Many people here already feel comfortable writing reviews, and many of them have deep insights and analysis that I can’t really advise on, as I can’t match them.
But I know there are a few people that are interested in writing reviews and giving feedback but aren’t sure where to start.
The first thing to think about is the purpose of your review. Reviews have many roles, including (but not limited to):
- A way to let the author know you experienced their game and had some meaningful interaction with it.
- A way for potential players to know what’s in the game and what to expect
- A way to evaluate the game and rank it against other games
- A way to connect a game with similar games or other famous works
Below I have some tips on how to fulfill the role that you choose.
Review as message to the author
One thing I hear over and over again, from new authors and experienced, in private messages and on public blogs, is that their biggest hope is that people will play their games and then discuss it publicly.
When writing this type of review, it is helpful to point out your emotional response to different parts of the game. What was exciting? What was less exciting?
Write what you think the game is ‘about’. Either you’ll end up being right, pleasing the author, or provide a connection they never thought of, or help them realize that they might have expressed themselves differently.
If the author is new, it can be helpful to point out things that could have improved your experience.
Overall, remember that authors, even ‘famous authors’, are human and have feelings. When I started IF reviewing, I had a chip on my shoulder against ‘the cabal’ and wrote somewhat snarky reviews against big authors, and when I later learned more about them, I regretted it. It’s okay to say you don’t like something, but know that someone’s going to read that and may be upset.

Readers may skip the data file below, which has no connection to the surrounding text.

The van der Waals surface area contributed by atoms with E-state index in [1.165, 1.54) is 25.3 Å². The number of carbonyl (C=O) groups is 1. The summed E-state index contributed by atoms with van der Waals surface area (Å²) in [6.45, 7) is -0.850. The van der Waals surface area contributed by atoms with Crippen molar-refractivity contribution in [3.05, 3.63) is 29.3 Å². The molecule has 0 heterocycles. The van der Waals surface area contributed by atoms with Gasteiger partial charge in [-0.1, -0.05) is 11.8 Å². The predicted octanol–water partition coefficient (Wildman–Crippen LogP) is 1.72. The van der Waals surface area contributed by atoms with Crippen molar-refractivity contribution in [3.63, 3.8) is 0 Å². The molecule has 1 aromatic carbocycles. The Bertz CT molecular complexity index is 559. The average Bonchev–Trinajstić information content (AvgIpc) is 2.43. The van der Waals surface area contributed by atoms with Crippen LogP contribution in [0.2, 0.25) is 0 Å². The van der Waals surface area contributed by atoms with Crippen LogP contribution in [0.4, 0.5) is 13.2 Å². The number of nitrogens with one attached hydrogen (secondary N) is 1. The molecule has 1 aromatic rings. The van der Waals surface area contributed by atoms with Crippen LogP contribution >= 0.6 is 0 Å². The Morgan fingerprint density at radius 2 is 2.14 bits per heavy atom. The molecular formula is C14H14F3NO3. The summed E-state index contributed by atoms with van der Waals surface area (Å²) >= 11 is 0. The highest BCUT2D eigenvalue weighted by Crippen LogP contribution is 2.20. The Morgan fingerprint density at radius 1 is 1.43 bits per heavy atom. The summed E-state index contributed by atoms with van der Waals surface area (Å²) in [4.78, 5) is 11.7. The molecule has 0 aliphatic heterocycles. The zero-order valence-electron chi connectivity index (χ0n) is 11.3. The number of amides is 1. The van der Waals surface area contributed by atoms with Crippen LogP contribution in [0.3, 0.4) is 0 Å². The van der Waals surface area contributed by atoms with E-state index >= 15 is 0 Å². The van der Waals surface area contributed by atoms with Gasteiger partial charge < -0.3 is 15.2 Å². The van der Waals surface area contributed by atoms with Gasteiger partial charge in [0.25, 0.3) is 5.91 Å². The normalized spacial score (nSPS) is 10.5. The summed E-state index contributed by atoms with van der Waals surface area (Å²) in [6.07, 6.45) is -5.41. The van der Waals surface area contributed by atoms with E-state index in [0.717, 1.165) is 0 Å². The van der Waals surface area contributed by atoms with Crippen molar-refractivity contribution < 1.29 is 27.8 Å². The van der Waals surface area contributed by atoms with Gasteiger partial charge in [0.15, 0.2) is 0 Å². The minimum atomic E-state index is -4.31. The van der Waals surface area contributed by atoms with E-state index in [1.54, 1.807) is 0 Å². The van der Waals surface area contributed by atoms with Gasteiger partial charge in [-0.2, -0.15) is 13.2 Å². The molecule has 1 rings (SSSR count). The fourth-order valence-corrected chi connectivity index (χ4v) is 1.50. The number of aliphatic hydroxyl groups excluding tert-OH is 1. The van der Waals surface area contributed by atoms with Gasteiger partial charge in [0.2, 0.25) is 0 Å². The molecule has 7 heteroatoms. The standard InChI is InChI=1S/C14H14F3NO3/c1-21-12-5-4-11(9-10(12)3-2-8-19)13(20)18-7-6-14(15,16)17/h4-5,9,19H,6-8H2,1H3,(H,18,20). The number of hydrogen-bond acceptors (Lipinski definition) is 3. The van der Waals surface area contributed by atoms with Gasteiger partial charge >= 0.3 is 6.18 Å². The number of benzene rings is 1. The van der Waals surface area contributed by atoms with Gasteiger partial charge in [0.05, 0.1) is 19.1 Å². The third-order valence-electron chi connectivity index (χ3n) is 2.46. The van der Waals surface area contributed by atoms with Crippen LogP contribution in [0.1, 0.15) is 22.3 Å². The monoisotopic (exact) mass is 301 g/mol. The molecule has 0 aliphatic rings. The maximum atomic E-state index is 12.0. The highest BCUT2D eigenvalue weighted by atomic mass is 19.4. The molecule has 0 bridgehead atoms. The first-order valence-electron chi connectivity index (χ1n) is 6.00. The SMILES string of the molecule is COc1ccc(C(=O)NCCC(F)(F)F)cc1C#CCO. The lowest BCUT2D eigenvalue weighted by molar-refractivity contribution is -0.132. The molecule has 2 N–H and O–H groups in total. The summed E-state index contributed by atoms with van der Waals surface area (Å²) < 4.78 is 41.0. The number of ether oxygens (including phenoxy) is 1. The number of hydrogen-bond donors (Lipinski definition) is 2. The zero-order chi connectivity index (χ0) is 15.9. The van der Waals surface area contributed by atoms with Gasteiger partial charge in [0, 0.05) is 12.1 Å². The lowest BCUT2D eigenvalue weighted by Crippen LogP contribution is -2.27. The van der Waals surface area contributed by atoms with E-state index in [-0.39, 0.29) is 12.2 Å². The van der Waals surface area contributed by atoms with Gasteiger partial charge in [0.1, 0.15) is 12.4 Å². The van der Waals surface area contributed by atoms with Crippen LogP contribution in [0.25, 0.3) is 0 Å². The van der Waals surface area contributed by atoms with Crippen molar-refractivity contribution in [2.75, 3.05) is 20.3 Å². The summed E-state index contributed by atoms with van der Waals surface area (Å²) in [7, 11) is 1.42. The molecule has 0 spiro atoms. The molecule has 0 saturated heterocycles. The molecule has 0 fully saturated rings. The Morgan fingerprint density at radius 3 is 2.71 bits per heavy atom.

Review as description of a game
Things people are interested in knowing about a game:
- Its length
- Content warnings
- What kind of person would enjoy it? (Jim Kaplan wrote many reviews with this in mind)
- The general genre
- The presence and type of bugs and typos
Reviews as evaluation
Having well-defined criteria for your reviews can help with this quite a bit. My criteria are polish, descriptiveness, emotional impact, interactivity, and would I play it again?
Sobol is another reviewer with an explicit system:
“1 star: I don’t like it.
2 stars: I sort of like it.
3 stars: I really like it.
4 stars: I like it very, very much.
5 stars: I’m bedazzled, flabbergasted and awestruck.”
Having a system in place makes it easier to make meaningful statements about games. Being easily amused, I quickly ran out of ways to say “This is one of the best games ever”, so this gives me a framework when I’m stuck on what to say.
Reviews as connection
Many people have games that they loved, and reviews help them find similar games that they might also like. IFDB has a ‘recommend similar games’ feature that can be useful for this.
Beyond just suggesting similar games, you can also mention general movements or styles. Many people are on the lookout for Zork-like games, so you can mention if a game is like that. If it’s a mystery game, is it more like Hercule Poirot or Jason Bourne?
Anyway, I hope this useful. Thanks for reading!